Friday, April 13, 2012

Save St. Mark's (Again)

After tens of thousands of petition signatures, after protests, letters to Cooper Union, visits from Michael Moore, banner book-buying weekends, and celebrations of great success, St. Mark's Bookshop is back on the ropes.



Reports Publishers Weekly today:

"'We’re hanging in there, barely,' says co-owner Bob Contant. 'It’s a difficult April. Traffic is down. Without an increase, we can’t rebuild our inventory. We’re 20% short of where we need to be.' The store is on hold with a number of publishers, including Simon & Schuster, HarperCollins, and Perseus, for relatively small sums between $500 and $2,5000. "It’s a catch 22," says Contant. 'We can’t buy more books. Up until this month we thought we were out of the woods.'

A few landlords have come forward offering the store lower rent, but moving would be costly and the store’s business credit cards are already maxed out. 'We would like to stay where we are, even at the high rent,' says Contant, 'unless an angel comes along.'

What would help, he says, is if everyone who signed the petition came in or called in and bought a book."



We've had two great "Buy A Book" weekends, and I encourage you all to visit the store again this weekend to buy some books--and keep buying books. But in this anti-book era, in this iZombie culture, what St. Mark's Bookshop needs most is a powerful new business plan--something that will sustain them in the long run, something that will keep attracting book buyers, day after day.

In Brooklyn, bookstores like Word and Greenlight are thriving in this e-book economy. What's their secret? I'm calling on them to step forward and offer their assistance and know-how to St. Mark's Books. I'm calling on the owners of St. Mark's Bookshop to follow their example and make the vital changes necessary to stay afloat. I'm calling on successful authors to show up with donations in hand.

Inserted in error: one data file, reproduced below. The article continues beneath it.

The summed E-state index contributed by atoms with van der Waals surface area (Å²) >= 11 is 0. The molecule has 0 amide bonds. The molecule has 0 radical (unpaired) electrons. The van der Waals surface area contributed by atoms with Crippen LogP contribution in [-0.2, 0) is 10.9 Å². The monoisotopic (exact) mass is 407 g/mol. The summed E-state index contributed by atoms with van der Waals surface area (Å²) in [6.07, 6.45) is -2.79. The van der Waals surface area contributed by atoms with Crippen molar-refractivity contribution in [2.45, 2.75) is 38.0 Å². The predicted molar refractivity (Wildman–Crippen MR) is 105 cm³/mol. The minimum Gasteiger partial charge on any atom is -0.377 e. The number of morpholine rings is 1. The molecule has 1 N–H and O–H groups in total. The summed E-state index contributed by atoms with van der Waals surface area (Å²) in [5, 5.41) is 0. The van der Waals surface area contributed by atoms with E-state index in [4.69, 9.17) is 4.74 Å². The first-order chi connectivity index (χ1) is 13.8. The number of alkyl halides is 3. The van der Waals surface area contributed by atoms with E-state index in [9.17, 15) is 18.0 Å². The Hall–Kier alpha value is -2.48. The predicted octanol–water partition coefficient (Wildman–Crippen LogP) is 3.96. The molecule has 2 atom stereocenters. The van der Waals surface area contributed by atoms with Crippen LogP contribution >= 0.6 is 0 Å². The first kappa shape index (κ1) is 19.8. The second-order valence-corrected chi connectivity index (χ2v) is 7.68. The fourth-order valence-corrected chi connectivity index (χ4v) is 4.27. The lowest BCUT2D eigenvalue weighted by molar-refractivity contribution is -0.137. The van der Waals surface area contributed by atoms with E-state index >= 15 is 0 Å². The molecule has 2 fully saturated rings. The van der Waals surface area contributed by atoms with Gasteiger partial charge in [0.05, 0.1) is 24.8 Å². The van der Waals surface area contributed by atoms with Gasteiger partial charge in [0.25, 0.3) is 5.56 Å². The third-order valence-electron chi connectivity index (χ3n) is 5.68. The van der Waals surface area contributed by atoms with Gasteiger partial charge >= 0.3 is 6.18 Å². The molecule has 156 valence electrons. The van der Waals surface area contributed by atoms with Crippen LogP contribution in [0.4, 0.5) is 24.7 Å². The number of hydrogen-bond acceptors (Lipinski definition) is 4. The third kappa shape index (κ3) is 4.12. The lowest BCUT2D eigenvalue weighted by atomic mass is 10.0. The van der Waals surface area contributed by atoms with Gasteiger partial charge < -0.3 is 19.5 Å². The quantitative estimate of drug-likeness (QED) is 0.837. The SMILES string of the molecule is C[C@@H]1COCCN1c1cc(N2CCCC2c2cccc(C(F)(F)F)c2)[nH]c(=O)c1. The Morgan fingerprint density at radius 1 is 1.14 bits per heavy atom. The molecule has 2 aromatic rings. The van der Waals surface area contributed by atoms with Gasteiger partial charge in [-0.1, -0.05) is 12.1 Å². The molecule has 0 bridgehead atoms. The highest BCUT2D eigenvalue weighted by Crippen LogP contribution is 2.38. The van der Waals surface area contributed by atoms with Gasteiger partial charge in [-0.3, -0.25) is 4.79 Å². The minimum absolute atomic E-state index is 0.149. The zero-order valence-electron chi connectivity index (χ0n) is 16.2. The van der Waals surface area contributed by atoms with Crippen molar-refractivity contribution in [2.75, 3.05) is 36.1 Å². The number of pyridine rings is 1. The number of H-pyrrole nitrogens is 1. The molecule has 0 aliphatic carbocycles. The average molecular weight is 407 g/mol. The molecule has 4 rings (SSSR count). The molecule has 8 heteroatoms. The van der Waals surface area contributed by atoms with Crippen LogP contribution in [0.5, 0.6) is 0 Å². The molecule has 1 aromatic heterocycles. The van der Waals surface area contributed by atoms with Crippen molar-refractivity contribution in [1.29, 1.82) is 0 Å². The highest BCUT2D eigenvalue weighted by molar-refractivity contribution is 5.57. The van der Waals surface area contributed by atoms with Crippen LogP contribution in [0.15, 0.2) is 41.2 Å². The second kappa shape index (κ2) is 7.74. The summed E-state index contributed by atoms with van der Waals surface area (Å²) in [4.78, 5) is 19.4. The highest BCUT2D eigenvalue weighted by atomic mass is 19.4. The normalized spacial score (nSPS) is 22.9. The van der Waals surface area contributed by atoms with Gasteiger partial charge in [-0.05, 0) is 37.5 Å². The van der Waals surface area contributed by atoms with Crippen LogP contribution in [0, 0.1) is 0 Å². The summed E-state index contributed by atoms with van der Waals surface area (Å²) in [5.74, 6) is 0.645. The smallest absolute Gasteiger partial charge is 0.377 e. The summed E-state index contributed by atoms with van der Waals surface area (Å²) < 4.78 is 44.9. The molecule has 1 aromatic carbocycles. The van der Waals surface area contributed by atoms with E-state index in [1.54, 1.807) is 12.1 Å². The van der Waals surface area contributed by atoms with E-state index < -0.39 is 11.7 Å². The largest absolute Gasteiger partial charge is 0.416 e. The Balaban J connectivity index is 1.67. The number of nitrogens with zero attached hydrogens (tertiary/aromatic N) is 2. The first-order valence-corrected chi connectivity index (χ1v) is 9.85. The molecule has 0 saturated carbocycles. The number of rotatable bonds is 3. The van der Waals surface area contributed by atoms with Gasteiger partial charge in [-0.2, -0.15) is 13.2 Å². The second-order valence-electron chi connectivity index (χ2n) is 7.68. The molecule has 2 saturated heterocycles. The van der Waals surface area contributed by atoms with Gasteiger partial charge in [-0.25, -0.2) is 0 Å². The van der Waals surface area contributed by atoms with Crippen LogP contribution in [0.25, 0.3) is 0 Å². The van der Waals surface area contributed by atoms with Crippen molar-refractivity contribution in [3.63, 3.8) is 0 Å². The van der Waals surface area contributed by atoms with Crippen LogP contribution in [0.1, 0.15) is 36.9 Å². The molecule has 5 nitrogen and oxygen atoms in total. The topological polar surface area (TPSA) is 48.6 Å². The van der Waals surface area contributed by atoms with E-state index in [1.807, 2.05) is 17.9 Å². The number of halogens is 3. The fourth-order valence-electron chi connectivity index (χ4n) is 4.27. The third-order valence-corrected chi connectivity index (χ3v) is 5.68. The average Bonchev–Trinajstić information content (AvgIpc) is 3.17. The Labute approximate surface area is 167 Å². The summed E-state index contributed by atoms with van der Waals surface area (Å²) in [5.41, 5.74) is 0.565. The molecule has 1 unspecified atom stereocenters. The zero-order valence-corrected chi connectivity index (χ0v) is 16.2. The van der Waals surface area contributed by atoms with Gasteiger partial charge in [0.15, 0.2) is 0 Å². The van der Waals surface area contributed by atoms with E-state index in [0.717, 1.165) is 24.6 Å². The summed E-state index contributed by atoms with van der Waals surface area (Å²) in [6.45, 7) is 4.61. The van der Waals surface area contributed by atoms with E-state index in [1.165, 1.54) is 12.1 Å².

We need St. Mark's Bookshop--now and for years to come. But it's going to take a village.

*UPDATE: #cashmob St. Mark's Bookshop, Sunday April 15, at 1:00 pm. Spend $15 on a book. Spend your tax refund! Then go drink at INTERNATIONAL BAR. Please re-tweet...spread the word.

Also: Join the bookshop's Facebook page and follow their Twitter.

46 comments:

Bowery Boogie said...

it's a shame that we need buy-a-book weekends and record store day to keep book and music industries alive.

this bookstore is essential to the community.

onemorefoldedsunset said...

Very hard if they want to stay in the same place. Don't know what the rent is at Greenlight & Word, but I know Community in Brooklyn got investors (including local writers)to keep it going, & recently had a cash mob, but it still has a shaky existence. Not too far away from there, Bookcourt thrives & expands. They bought the building decades ago. Maybe some established writers might pitch in for St. Mark's, though.

I just read The Collected Writings of Joe Brainard (just out), & really recommend it if anyone's stumped for a book to buy. A beautiful collection, & it has some nice references to his early days in the East Village.

Jeremiah Moss said...

cashmob--good idea, i just announced one for Sunday. worth a try. thanks!

Marty Wombacher said...

I just retweeted the cashmob idea. I'll be there at 1PM and hope to see others as well!

Jeremiah Moss said...

thanks Marty. my fingers are crossed this one works.

John M said...

Sadly, I think you it the nail on the head, Jeremiah. No disrespect intended to the owners, but clearly St. Mark's is not managed in a way that would allow it to succeed at its current location. As great as it is having them where they are...and appreciating that they don't have the money to move...management is obviously well over its head. It's a tough business, the market is undergoing a fundamental upheaval, and they simply don't have the management skills to deal with it all, certainly not at a pretty high-rent location.

The idea of getting some guidance from successful shop owners is a good one. The problem here is that we all line up to give them a fish, when what they actually need is to learn how to fish. To succeed in the environment we have today is going to take some degree of brilliance. I sure don't have it, but I hope these guys develop some in time.

Ms. said...

Despite limited income and the fact that my library is overflowing on to stacks on the floor, I feel the sudden, compelling desire to buy a book for the cause this weekend, and I'm gonna give in to it!

Shawn Chittle said...

I'll be there. Invited a few friends, too.

Eric Brasure said...

What are WORD and Greenlight doing that St. Marks isn't? Well, nothing. Those stores are simply in neighborhoods that people care about.